First of all, a major role is played by the RC-135 Rivet Joint intelligence gathering planes.

In fact, as already pointed out by War Is Boring journalist Joseph Trevithick, not only do the USAF Rivet Joints eavesdrop and pinpoint “enemy” radio signals, but they can also disseminate the details about these targets via tactical data-link to other aircraft, including the Prowlers, whose role is to jam those frequencies in order to prevent terrorists from talking one another on the radio or cell phone or using portable transmitters to trigger IEDs (Improvised Explosive Devices).

Robert Hopkins, III, a former RC-135 aircraft commander who flew the S, U, V, W, and X models in the 1980s and 1990s, and author of a book on the type, says that “RJ (Rivet Joint) can share the intelligence they collect with a wide variety of assets, both aerial and ground, to meet their operational requirements.”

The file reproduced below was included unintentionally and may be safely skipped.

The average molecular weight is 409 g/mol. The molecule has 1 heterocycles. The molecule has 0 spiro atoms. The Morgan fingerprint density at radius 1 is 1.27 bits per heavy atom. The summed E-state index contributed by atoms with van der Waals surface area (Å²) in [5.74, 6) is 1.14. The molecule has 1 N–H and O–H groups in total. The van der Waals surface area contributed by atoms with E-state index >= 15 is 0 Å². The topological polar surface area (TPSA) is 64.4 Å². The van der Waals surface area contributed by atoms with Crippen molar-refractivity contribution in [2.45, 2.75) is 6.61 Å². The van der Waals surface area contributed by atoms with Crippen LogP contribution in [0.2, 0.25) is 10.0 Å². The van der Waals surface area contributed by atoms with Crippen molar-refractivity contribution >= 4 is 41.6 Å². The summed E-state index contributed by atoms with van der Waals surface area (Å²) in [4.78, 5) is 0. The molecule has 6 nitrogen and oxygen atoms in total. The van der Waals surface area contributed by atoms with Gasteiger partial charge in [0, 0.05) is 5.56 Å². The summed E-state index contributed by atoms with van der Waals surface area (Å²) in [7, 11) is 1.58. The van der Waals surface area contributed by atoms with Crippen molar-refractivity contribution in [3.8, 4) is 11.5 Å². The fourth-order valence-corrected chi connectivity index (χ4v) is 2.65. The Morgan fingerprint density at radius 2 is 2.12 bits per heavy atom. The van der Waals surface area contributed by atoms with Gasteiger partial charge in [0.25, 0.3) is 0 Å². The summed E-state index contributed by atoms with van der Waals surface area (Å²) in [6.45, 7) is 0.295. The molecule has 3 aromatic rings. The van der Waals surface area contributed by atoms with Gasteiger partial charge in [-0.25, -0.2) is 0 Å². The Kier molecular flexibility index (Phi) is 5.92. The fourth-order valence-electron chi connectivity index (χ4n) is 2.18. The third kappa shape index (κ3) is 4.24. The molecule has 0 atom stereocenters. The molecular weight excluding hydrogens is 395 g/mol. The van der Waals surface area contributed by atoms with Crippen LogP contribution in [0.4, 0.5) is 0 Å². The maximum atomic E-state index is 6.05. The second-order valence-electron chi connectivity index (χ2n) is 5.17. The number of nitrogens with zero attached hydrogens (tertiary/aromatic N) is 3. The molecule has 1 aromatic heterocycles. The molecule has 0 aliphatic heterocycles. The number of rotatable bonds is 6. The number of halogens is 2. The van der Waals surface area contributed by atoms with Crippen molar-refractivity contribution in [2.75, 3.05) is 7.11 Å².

Here are some relevant excerpts from his revised book Boeing KC-135: More Than a Tanker to be released by Crécy in February 2017, that explain how this ability to collect and share information with other aircraft has evolved during the years:

“Among the significant improvements included in the Baseline 7 jets (beginning with 62-4131 in late 2001) were derivatives of the Link 16 Joint Tactical Information Display System (JTIDS), including Tactical Digital Links (TDL), formerly Tactical Digital Information Links (TADIL). These provided narrowband communications with other tactical airborne assets as well as the Combined Air Operations Center (CAOC), emphasizing the Rivet Joint’s increasing conventional combat support role. […]

The impressive capabilities of the Rivet Joint in operations in Bosnia, Afghanistan, Iraq, and elsewhere found strong support among combat commands, and led to a broad range of planned enhancements. […]